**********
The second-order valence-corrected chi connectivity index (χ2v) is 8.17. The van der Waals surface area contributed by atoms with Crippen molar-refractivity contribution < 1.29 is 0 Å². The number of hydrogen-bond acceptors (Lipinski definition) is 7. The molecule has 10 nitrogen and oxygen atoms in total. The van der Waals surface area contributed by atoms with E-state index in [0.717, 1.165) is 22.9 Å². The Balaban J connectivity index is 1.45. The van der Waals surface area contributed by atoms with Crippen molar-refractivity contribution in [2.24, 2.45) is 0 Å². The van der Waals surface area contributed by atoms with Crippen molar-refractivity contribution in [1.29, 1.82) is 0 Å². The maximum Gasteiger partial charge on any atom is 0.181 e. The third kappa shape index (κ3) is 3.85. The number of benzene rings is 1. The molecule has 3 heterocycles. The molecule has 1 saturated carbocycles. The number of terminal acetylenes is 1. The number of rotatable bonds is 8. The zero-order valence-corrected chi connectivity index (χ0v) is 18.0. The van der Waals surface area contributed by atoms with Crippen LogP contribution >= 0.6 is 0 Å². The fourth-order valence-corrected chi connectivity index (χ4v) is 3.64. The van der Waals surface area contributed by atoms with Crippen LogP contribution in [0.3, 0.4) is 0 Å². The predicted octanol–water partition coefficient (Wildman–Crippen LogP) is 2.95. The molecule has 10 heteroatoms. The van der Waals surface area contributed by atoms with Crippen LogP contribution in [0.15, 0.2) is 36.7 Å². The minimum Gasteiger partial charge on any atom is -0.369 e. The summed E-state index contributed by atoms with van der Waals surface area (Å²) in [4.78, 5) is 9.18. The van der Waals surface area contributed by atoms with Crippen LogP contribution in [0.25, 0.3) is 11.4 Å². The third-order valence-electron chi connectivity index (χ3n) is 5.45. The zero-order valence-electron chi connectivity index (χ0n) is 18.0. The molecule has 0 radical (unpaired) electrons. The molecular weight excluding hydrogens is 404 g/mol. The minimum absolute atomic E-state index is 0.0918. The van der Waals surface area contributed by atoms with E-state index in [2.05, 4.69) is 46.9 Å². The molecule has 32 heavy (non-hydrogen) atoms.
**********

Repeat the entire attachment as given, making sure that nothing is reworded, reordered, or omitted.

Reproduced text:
The second-order valence-corrected chi connectivity index (χ2v) is 8.17. The van der Waals surface area contributed by atoms with Crippen molar-refractivity contribution < 1.29 is 0 Å². The number of hydrogen-bond acceptors (Lipinski definition) is 7. The molecule has 10 nitrogen and oxygen atoms in total. The van der Waals surface area contributed by atoms with E-state index in [0.717, 1.165) is 22.9 Å². The Balaban J connectivity index is 1.45. The van der Waals surface area contributed by atoms with Crippen molar-refractivity contribution in [2.24, 2.45) is 0 Å². The van der Waals surface area contributed by atoms with Crippen molar-refractivity contribution in [1.29, 1.82) is 0 Å². The maximum Gasteiger partial charge on any atom is 0.181 e. The third kappa shape index (κ3) is 3.85. The number of benzene rings is 1. The molecule has 3 heterocycles. The molecule has 1 saturated carbocycles. The number of terminal acetylenes is 1. The number of rotatable bonds is 8. The zero-order valence-corrected chi connectivity index (χ0v) is 18.0. The van der Waals surface area contributed by atoms with Crippen LogP contribution >= 0.6 is 0 Å². The fourth-order valence-corrected chi connectivity index (χ4v) is 3.64. The van der Waals surface area contributed by atoms with Crippen LogP contribution in [0.3, 0.4) is 0 Å². The predicted octanol–water partition coefficient (Wildman–Crippen LogP) is 2.95. The molecule has 10 heteroatoms. The van der Waals surface area contributed by atoms with Crippen LogP contribution in [0.15, 0.2) is 36.7 Å². The minimum Gasteiger partial charge on any atom is -0.369 e. The summed E-state index contributed by atoms with van der Waals surface area (Å²) in [4.78, 5) is 9.18. The van der Waals surface area contributed by atoms with Crippen LogP contribution in [0.25, 0.3) is 11.4 Å². The third-order valence-electron chi connectivity index (χ3n) is 5.45. The zero-order valence-electron chi connectivity index (χ0n) is 18.0. The molecule has 0 radical (unpaired) electrons. The molecular weight excluding hydrogens is 404 g/mol. The minimum absolute atomic E-state index is 0.0918. The van der Waals surface area contributed by atoms with E-state index in [2.05, 4.69) is 46.9 Å². The molecule has 32 heavy (non-hydrogen) atoms.